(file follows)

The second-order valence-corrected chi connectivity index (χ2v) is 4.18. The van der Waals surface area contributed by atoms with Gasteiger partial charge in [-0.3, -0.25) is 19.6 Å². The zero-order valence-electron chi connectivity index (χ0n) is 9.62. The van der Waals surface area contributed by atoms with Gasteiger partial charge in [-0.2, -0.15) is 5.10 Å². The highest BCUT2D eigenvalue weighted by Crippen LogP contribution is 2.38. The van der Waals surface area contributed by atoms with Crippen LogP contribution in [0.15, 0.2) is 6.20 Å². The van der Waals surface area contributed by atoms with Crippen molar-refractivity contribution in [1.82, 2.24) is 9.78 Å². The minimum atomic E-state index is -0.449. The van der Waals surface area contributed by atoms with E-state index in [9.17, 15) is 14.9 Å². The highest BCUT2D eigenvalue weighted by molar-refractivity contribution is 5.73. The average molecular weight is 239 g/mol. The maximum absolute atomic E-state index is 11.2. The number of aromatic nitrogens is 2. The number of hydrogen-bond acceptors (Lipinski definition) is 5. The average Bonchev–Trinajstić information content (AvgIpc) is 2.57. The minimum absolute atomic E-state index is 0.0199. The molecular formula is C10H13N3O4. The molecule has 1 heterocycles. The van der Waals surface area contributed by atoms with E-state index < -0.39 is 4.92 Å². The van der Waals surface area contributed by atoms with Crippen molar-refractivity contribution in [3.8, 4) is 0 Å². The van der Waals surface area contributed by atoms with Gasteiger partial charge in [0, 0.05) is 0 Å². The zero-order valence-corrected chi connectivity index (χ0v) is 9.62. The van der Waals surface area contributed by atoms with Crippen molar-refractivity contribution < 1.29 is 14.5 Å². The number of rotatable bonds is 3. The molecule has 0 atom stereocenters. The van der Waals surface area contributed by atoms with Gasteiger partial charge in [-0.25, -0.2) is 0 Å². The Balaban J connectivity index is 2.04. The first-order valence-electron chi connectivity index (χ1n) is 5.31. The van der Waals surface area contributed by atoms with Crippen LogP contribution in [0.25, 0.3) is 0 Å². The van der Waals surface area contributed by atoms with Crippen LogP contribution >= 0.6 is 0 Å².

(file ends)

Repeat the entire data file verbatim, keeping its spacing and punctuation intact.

The second-order valence-corrected chi connectivity index (χ2v) is 4.18. The van der Waals surface area contributed by atoms with Gasteiger partial charge in [-0.3, -0.25) is 19.6 Å². The zero-order valence-electron chi connectivity index (χ0n) is 9.62. The van der Waals surface area contributed by atoms with Gasteiger partial charge in [-0.2, -0.15) is 5.10 Å². The highest BCUT2D eigenvalue weighted by Crippen LogP contribution is 2.38. The van der Waals surface area contributed by atoms with Crippen LogP contribution in [0.15, 0.2) is 6.20 Å². The van der Waals surface area contributed by atoms with Crippen molar-refractivity contribution in [1.82, 2.24) is 9.78 Å². The minimum atomic E-state index is -0.449. The van der Waals surface area contributed by atoms with E-state index in [9.17, 15) is 14.9 Å². The highest BCUT2D eigenvalue weighted by molar-refractivity contribution is 5.73. The average molecular weight is 239 g/mol. The maximum absolute atomic E-state index is 11.2. The number of aromatic nitrogens is 2. The number of hydrogen-bond acceptors (Lipinski definition) is 5. The average Bonchev–Trinajstić information content (AvgIpc) is 2.57. The minimum absolute atomic E-state index is 0.0199. The molecular formula is C10H13N3O4. The molecule has 1 heterocycles. The van der Waals surface area contributed by atoms with E-state index < -0.39 is 4.92 Å². The van der Waals surface area contributed by atoms with Crippen molar-refractivity contribution in [3.8, 4) is 0 Å². The van der Waals surface area contributed by atoms with Gasteiger partial charge in [0, 0.05) is 0 Å². The zero-order valence-corrected chi connectivity index (χ0v) is 9.62. The van der Waals surface area contributed by atoms with Crippen molar-refractivity contribution < 1.29 is 14.5 Å². The number of rotatable bonds is 3. The molecule has 0 atom stereocenters. The van der Waals surface area contributed by atoms with Gasteiger partial charge in [-0.25, -0.2) is 0 Å². The Balaban J connectivity index is 2.04. The first-order valence-electron chi connectivity index (χ1n) is 5.31. The van der Waals surface area contributed by atoms with Crippen LogP contribution in [0.25, 0.3) is 0 Å². The van der Waals surface area contributed by atoms with Crippen LogP contribution >= 0.6 is 0 Å².